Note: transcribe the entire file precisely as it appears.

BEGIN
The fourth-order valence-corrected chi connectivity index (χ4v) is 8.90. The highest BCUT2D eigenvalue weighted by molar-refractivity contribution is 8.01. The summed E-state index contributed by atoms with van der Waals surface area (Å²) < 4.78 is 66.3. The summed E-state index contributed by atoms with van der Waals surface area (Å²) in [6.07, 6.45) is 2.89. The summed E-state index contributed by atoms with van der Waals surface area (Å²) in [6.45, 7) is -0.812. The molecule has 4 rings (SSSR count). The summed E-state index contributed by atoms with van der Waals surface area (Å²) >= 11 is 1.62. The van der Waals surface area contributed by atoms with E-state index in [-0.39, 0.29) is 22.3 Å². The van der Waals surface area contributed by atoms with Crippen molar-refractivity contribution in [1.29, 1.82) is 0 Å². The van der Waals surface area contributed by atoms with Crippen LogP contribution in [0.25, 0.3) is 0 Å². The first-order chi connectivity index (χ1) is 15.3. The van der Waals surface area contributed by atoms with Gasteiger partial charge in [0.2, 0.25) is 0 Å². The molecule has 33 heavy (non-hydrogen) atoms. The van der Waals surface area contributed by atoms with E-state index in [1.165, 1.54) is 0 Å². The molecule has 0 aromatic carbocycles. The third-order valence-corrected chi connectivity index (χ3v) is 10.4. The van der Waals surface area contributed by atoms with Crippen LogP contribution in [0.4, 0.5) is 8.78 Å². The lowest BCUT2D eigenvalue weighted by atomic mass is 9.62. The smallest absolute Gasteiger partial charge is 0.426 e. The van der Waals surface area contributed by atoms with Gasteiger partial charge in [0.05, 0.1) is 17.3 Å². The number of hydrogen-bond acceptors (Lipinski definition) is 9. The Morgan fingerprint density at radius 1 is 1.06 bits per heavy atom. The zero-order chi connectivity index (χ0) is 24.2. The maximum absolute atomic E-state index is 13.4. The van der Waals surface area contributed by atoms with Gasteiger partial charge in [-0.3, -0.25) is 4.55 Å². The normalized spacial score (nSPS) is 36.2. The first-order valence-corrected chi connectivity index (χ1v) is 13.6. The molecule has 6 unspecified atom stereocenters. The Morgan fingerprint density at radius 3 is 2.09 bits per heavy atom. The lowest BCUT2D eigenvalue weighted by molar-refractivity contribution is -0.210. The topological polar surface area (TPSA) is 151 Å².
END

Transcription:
The fourth-order valence-corrected chi connectivity index (χ4v) is 8.90. The highest BCUT2D eigenvalue weighted by molar-refractivity contribution is 8.01. The summed E-state index contributed by atoms with van der Waals surface area (Å²) < 4.78 is 66.3. The summed E-state index contributed by atoms with van der Waals surface area (Å²) in [6.07, 6.45) is 2.89. The summed E-state index contributed by atoms with van der Waals surface area (Å²) in [6.45, 7) is -0.812. The molecule has 4 rings (SSSR count). The summed E-state index contributed by atoms with van der Waals surface area (Å²) >= 11 is 1.62. The van der Waals surface area contributed by atoms with E-state index in [-0.39, 0.29) is 22.3 Å². The van der Waals surface area contributed by atoms with Crippen molar-refractivity contribution in [1.29, 1.82) is 0 Å². The van der Waals surface area contributed by atoms with Crippen LogP contribution in [0.25, 0.3) is 0 Å². The first-order chi connectivity index (χ1) is 15.3. The van der Waals surface area contributed by atoms with Gasteiger partial charge in [0.2, 0.25) is 0 Å². The molecule has 33 heavy (non-hydrogen) atoms. The van der Waals surface area contributed by atoms with E-state index in [1.165, 1.54) is 0 Å². The molecule has 0 aromatic carbocycles. The third-order valence-corrected chi connectivity index (χ3v) is 10.4. The van der Waals surface area contributed by atoms with Crippen LogP contribution in [0.4, 0.5) is 8.78 Å². The lowest BCUT2D eigenvalue weighted by atomic mass is 9.62. The smallest absolute Gasteiger partial charge is 0.426 e. The van der Waals surface area contributed by atoms with Gasteiger partial charge in [0.05, 0.1) is 17.3 Å². The number of hydrogen-bond acceptors (Lipinski definition) is 9. The Morgan fingerprint density at radius 1 is 1.06 bits per heavy atom. The zero-order chi connectivity index (χ0) is 24.2. The maximum absolute atomic E-state index is 13.4. The van der Waals surface area contributed by atoms with Gasteiger partial charge in [-0.3, -0.25) is 4.55 Å². The normalized spacial score (nSPS) is 36.2. The first-order valence-corrected chi connectivity index (χ1v) is 13.6. The molecule has 6 unspecified atom stereocenters. The Morgan fingerprint density at radius 3 is 2.09 bits per heavy atom. The lowest BCUT2D eigenvalue weighted by molar-refractivity contribution is -0.210. The topological polar surface area (TPSA) is 151 Å².